|Publication Type:||Journal Article|
|Year of Publication:||1983|
|Authors:||Bailey, WJ, Sandow, JD|
|Pagination:||117 - 122|
The copiphorine tettigoniid Mygalopsis marki uses two acoustic defensive displays which are quite distinct from the tegminal stridulatory mechanism. Both adults and nymphs utilise a stridulation produced within the head capsule. Observation and simple experiment reveal that this sound is produced in conjunction with the passage of air into the buccal cavity. There are large trachea beneath the frons which may be associated as amplifiers of these noises. The hind wings of the adults have small downward projecting spines set in open membranous areas of the wings. When the insect is excited, these spines engage a highly specialised area of the cuticle on the dorsal terga. The production of the noise requires only slight movement of the abdomen. Its role in defense is discussed.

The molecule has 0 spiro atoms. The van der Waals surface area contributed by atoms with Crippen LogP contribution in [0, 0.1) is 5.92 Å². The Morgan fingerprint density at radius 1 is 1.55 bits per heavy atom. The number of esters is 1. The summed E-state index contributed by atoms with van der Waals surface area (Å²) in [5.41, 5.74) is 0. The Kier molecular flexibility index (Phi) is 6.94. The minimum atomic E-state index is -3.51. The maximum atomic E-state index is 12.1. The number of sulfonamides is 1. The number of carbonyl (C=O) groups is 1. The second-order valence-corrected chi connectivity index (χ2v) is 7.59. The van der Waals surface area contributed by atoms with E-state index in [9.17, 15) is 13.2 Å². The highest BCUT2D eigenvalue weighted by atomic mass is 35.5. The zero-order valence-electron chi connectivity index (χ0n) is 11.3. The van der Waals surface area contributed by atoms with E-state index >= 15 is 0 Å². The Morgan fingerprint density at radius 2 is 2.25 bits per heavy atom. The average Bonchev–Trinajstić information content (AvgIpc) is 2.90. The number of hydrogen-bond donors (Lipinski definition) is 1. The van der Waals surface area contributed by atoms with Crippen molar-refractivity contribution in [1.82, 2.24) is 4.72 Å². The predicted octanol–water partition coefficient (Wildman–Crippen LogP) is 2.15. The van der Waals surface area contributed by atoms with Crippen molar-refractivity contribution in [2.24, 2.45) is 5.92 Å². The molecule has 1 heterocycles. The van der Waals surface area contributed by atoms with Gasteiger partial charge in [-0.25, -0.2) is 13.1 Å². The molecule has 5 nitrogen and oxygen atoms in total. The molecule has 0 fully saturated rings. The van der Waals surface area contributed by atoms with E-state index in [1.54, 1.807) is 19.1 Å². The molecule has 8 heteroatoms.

Mechanisms of Defensive Stridulation in the Bushcricket Mygalopsis marki Bailey (Copiphorini, Tettigoniidae)